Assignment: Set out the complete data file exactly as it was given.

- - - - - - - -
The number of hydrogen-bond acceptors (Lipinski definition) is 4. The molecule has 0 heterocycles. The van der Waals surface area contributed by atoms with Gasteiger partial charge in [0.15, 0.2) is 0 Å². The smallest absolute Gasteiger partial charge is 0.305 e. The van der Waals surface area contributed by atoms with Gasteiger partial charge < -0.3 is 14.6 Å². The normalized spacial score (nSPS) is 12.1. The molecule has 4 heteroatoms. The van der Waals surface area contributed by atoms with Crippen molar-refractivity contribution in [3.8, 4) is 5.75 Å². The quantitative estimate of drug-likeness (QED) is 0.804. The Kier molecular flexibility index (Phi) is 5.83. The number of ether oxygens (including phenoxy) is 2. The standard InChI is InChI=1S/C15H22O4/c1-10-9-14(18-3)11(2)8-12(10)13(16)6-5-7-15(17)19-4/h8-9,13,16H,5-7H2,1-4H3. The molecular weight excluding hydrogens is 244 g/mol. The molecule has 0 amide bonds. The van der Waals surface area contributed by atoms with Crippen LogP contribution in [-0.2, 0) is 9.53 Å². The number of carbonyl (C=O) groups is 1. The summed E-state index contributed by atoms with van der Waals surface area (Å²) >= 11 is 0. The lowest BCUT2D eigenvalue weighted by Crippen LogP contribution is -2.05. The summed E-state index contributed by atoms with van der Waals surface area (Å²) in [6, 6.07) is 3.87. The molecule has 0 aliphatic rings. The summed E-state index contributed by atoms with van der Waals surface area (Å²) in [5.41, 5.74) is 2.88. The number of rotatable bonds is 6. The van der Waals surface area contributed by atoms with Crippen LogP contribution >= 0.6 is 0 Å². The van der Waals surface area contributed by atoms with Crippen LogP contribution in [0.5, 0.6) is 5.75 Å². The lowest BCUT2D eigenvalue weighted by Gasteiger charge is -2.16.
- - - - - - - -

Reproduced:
The number of hydrogen-bond acceptors (Lipinski definition) is 4. The molecule has 0 heterocycles. The van der Waals surface area contributed by atoms with Gasteiger partial charge in [0.15, 0.2) is 0 Å². The smallest absolute Gasteiger partial charge is 0.305 e. The van der Waals surface area contributed by atoms with Gasteiger partial charge < -0.3 is 14.6 Å². The normalized spacial score (nSPS) is 12.1. The molecule has 4 heteroatoms. The van der Waals surface area contributed by atoms with Crippen molar-refractivity contribution in [3.8, 4) is 5.75 Å². The quantitative estimate of drug-likeness (QED) is 0.804. The Kier molecular flexibility index (Phi) is 5.83. The number of ether oxygens (including phenoxy) is 2. The standard InChI is InChI=1S/C15H22O4/c1-10-9-14(18-3)11(2)8-12(10)13(16)6-5-7-15(17)19-4/h8-9,13,16H,5-7H2,1-4H3. The molecular weight excluding hydrogens is 244 g/mol. The molecule has 0 amide bonds. The van der Waals surface area contributed by atoms with Crippen LogP contribution in [-0.2, 0) is 9.53 Å². The number of carbonyl (C=O) groups is 1. The summed E-state index contributed by atoms with van der Waals surface area (Å²) >= 11 is 0. The lowest BCUT2D eigenvalue weighted by Crippen LogP contribution is -2.05. The summed E-state index contributed by atoms with van der Waals surface area (Å²) in [6, 6.07) is 3.87. The molecule has 0 aliphatic rings. The summed E-state index contributed by atoms with van der Waals surface area (Å²) in [5.41, 5.74) is 2.88. The number of rotatable bonds is 6. The van der Waals surface area contributed by atoms with Crippen LogP contribution >= 0.6 is 0 Å². The van der Waals surface area contributed by atoms with Crippen LogP contribution in [0.5, 0.6) is 5.75 Å². The lowest BCUT2D eigenvalue weighted by Gasteiger charge is -2.16.